I cordially dislike the idea of “religious tolerance.” Not because (as certain of my critics will hasten to declare) I favor religious intolerance, but because mere “tolerance” seems too bloodless to me. It suggests that, while I’ll permit differing religious beliefs to exist, I do so at the cost of considerable self-restraint, and that I need to hold my nose whenever I take note of faiths or worldviews that differ from the beliefs of the Church of Jesus Christ of Latter-day Saints. I recall an Evangelical Protestant lady who once told me, quite frankly, that it made her almost physically ill to drive past houses of worship in which the doctrines of the Restoration or any other “false teachings” were being preached. (She specifically mentioned Catholicism, Judaism, and Hinduism, if I recall correctly, in addition to “Mormonism.”)
I can’t imagine such a reaction. If she was serious, she must be in a state of continual anger and perpetual unhappiness. En route to and from having lunch with my wife and my father-in-law this afternoon, though, I noticed not only a host of Latter-day Saint meeting houses but at least two Protestant churches, two Catholic churches, and a Reformed Jewish synagogue — and I think that I can confidently and honestly report feeling no surges of anger toward them or their congregants and no waves of indigestion.
I prefer to go beyond mere “toleration” to mutual appreciation. I’ve long loved (and have long appropriated) Krister Stendahl’s three principles for thinking about other religions and worldviews, including (most relevantly here) his endorsement of what he termed “holy envy.” (See, for example, my remarks at the 2011 FAIR conference, which I presented under the title of “Mormonism, Islam, and the Question of Other Religions” — and, especially, the talk’s “Conclusion.”)
This coming Tuesday will, barring some totally unforeseen development, be the last class-teaching day of my career as a full-time member of the Brigham Young University faculty. It is a teaching career that has been devoted almost entirely to instruction about non-Latter-day Saint faiths and worldviews, and overwhelmingly to instruction about Arabic and about Islam, Islamic history, Islamic philosophy and theology, and Islamic culture and civilization.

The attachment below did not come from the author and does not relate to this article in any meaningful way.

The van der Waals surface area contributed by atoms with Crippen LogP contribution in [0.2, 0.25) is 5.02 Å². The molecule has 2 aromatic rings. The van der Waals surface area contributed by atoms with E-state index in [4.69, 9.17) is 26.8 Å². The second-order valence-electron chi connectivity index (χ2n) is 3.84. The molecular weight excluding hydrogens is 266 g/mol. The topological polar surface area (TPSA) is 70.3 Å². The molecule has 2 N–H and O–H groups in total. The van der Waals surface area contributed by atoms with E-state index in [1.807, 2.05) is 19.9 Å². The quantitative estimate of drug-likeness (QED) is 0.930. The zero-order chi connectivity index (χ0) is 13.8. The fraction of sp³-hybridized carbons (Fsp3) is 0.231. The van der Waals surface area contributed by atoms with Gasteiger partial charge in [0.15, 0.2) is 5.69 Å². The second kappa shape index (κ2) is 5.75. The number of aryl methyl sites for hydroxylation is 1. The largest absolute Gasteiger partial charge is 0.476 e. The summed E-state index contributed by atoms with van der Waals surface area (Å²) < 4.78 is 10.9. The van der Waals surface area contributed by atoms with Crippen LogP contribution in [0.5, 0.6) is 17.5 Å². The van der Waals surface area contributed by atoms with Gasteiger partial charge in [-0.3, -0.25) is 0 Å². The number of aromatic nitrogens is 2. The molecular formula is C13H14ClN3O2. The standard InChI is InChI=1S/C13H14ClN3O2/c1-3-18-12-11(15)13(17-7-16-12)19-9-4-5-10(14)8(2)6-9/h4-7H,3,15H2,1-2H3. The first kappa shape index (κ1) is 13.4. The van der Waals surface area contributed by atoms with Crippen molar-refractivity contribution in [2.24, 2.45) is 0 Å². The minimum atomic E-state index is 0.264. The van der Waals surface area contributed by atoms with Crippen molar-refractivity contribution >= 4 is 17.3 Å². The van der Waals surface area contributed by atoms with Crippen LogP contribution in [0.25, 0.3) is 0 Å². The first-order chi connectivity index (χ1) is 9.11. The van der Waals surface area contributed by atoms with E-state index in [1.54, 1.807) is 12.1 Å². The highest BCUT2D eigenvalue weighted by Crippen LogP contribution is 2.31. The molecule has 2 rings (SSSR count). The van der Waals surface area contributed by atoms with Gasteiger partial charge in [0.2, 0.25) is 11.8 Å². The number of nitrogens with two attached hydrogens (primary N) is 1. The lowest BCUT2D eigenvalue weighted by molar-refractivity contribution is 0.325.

This semester has been pretty typical:
In my MESA 320 class — MESA is Middle East Studies (Arabic) — we’ve read and discussed our way through M. A. S. Abdel Haleem’s Oxford translation of the Qur’an, from beginning to end. The students have also read my little biography of Muhammad.
In my Philosophy 360R/MESA 467R class, we’ve read Charles Butterworth’s translation of the Decisive Treatise and Epistle Dedicatory of Averroës (Ibn Rushd), as well as David Buchman’s English rendering of The Niche of Lights and Michael Marmura’s translation of The Incoherence of the Philosophers, both by the great Abū Ḥāmid al-Ghazālī (died AD 1111). All three books were published in dual-language editions by BYU’s Islamic Translation Series, which it was my honor to conceive and to launch.
In my Islamic Humanities 242 class, we gave special attention to the idea of mosques in general and then to the Ka‘ba in Mecca and the Dome of the Rock in Jerusalem in particular. After considering the traditional four-part Islamic garden or (in Persian) chaharbagh as an earthly image of Paradise, we went on to look at the Grand Umayyad Mosque in Damascus and at Islamic domestic architecture as represented by the “Gayer Anderson House” in Cairo and the Topkapi Palace in Istanbul. Then we focused on the Mosque of Ibn Tulun, to the south of Cairo, and on the Grand Mosque of Cordoba (in Spain) as an exemplar of Moorish architecture.